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#DormLife


Who needs a significant other when you live in a dorm?

A lot of people apparently. I hear them through my paper thin walls, but wait, that wasn’t the point. The great part about living in a dorm is that most often its that perfect sweet spot between being annoyed by the very breathing of other people and being lonely. The kitchen, underequipped though it is, is the proverbial water cooler, and there’s so many spontaneous jokes shared there while waiting around for the few lone working stoves to get free. Not to mention the chance to try authentic food from as far off places as you can imagine, from just about every continent. Why just the other day a guy from Georgia was boiling some eggs in a tin can and offered me one. You learn new styles of cooking from exotic lands – recently I saw my Korean friend cut his frozen pizza with a pair of scissors. He lost his knife a few months ago.  

The shared loos are another place where one is exposed to various cultures. The long list of rules, instructions, ending in threats is translated into several languages and plastered around the stalls, making for good bathroom reading. Of course that still doesn’t ensure compliance to basic loo etiquette, I suppose not everyone speaks the common language of not being a jackass! But here I am getting side-tracked again. Germans are famed for their efficiency, yet it seems to be built on a shaky foundation of basic mathematics. To share between about 10 people, there are 8 sinks but only 3 showers. Unfortunately, all 3 showers are in a single cubicle so most often it counts as one. Unless you are quite open-minded, the reasons for not putting up some partitions are quite mysterious. Oh, did I mention it’s a mixed gender dorm (though that’s obvious in Europe, its definitely not in India)?

The rooms are private spaces, that only friends are privy to. All the rooms are identical of course, down to the same furniture and curtains. That doesn’t stop people from peering into each other’s rooms through ajar doors whenever there’s a chance to. I wonder why we are all so curious to get that sneak peek into our dorm mate’s rooms, but its an undeniable truth. Maybe we just want to find out who the messiest ones are, or the annoying ones that vacuum at odd hours of the day? Its really not like we don’t already know enough about each other, by the end of the semester you recognise their footsteps, bathroom schedule, eating habits and if you are really unlucky – sexual preferences.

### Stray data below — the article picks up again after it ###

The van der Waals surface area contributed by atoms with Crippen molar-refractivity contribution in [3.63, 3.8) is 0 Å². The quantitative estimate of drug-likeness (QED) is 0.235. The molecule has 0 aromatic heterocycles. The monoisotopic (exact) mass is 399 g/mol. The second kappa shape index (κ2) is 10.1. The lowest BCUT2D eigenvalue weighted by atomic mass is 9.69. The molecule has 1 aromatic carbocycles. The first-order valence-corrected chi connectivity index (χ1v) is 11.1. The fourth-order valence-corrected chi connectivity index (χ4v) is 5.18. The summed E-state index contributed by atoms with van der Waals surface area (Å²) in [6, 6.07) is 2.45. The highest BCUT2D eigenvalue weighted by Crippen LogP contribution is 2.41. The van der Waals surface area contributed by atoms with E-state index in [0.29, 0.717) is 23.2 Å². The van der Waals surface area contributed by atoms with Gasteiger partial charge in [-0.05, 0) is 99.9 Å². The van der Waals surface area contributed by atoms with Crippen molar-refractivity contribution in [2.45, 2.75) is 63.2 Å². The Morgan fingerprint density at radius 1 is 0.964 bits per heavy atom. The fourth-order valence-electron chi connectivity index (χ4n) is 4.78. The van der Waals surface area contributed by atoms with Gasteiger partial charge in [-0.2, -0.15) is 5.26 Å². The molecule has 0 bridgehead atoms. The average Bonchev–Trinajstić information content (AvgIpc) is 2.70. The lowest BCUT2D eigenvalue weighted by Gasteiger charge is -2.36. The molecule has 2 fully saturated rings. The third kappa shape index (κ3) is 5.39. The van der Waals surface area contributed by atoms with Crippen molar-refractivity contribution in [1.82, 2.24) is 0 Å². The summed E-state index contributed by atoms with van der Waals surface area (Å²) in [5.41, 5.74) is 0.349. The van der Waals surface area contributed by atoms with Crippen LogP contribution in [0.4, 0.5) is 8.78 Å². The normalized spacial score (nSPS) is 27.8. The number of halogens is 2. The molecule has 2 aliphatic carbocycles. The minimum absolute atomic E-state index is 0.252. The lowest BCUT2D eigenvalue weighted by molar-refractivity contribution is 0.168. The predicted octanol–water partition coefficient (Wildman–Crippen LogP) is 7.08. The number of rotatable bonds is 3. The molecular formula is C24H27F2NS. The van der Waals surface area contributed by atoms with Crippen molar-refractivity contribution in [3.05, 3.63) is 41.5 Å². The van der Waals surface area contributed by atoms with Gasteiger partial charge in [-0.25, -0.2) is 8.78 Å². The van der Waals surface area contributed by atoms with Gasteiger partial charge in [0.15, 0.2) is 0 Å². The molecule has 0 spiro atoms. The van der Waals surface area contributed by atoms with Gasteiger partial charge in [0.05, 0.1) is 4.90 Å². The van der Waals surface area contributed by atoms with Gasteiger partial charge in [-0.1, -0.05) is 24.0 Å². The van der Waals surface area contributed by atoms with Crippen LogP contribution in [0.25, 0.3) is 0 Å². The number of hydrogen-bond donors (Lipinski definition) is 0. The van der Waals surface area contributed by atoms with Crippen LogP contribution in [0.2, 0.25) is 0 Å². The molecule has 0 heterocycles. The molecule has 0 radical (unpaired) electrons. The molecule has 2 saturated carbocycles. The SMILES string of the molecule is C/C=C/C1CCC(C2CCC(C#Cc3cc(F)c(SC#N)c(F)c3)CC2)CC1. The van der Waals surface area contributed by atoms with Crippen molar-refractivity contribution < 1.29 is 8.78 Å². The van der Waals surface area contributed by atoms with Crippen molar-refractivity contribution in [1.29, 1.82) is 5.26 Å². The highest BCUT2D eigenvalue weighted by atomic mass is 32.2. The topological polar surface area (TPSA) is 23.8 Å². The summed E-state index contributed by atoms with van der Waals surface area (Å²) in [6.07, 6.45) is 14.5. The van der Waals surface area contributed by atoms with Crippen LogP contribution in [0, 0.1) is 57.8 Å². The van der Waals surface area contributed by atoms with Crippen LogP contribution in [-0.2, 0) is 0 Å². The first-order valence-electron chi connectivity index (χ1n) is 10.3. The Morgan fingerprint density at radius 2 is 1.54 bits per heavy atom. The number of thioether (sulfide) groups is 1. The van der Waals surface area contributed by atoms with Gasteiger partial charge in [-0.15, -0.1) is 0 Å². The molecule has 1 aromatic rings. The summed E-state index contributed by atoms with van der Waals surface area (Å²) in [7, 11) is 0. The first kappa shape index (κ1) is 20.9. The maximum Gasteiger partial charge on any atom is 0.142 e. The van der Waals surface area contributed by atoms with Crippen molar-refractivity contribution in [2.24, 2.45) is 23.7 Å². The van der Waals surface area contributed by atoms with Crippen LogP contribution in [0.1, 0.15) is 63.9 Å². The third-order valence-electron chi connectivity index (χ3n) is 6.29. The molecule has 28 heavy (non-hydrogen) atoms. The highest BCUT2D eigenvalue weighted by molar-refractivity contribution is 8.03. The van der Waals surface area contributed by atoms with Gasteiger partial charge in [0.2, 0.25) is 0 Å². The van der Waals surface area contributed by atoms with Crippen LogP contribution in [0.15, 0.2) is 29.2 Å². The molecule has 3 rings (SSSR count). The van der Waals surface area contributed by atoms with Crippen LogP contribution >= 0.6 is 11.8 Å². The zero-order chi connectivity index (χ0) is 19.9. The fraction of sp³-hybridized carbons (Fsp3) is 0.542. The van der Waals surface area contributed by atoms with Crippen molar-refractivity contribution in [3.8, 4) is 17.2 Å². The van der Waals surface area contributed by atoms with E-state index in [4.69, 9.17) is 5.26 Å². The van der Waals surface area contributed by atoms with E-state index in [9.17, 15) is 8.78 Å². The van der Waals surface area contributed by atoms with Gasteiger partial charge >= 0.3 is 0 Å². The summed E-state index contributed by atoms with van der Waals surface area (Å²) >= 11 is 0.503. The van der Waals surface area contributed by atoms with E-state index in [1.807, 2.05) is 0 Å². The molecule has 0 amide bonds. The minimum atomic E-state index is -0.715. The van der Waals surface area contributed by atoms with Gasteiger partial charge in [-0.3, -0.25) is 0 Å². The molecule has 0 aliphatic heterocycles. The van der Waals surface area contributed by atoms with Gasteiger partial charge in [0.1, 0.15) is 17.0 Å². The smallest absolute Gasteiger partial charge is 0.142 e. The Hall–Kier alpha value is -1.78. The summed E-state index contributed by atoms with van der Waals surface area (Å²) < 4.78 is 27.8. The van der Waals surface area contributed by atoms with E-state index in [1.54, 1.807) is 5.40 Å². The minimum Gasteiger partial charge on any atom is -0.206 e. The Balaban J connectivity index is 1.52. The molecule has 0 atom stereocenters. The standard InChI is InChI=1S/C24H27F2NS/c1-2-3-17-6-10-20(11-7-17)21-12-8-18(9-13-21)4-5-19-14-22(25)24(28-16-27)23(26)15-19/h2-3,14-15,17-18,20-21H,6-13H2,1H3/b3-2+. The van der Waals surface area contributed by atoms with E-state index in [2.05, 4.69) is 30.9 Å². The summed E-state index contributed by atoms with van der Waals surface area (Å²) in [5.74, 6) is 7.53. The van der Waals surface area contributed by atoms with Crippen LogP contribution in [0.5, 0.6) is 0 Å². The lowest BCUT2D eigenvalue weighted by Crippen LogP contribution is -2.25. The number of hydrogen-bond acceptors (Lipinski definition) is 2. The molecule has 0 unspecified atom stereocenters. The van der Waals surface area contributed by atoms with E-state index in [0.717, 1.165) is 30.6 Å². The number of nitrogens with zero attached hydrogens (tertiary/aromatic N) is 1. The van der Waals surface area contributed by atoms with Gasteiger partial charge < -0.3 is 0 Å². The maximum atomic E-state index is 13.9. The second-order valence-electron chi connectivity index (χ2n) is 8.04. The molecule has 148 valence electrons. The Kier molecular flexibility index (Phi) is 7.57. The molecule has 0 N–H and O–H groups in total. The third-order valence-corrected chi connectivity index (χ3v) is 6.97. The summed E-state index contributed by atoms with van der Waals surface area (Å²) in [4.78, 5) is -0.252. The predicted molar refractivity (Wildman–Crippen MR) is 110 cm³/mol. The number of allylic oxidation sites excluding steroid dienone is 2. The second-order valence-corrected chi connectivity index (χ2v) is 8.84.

The best part about dorm life is the limitless and shameless perks that come with having no qualms admitting to your lack of worldly possessions. This helps to adhere to a strict student budget, where every Euro saved on unnecessary items like owning more than 3-4 of plates, cups etc. is diverted to the beer fund. That’s why its our general rule in here, that if you are invited to join someone for a meal, you are expected to bring your own utensils with you. It also means you can use an empty beer crate as a night stand, drink champagne from a coffee cup, knock on each other’s door to borrow anything from a pen to a pot, and on lazy weekends when the fridge is empty, pool your odds and ends to make a meal together. All you need is a system, and resource utilisation can be maximised – 3 of us have co-owned a bike for months now and it works great. My single complaint is I seem to be the only one who ever feels the need to fill air in the tires. But since I have access to fascinating cultural discussions over alcohol from so many different places (favourites being Indian rum - Old Monk, homemade Hunagrian Palinka, Radler from Austria – Goesser, and beer from the Netherlands) I’ll let this one pass.

Starting dormlife in my mid-20s, I was truly apprehensive of what was awaiting me. But I wouldn’t go back and change my decision for the world. I’m all set to move into my own place soon, and as pangs of separation anxiety crop up, its comforting to know that the memories and friends I’ve made here are for life. These are the people you can count on to come hug you when you need it, listen to your cranky monologues in the middle of the night, get drunk with you when the occasion calls, lie in the sun near the log in the summer the whole day and pretend to study, help you with moving, teach you how to use the drier, tease you about your quirks relentlessly, make Ikea trips and grocery trips, raise their eyebrows to impossible heights at every time they catch a male friend coming to or leaving your room and deal with just about anything else that life throws your way.


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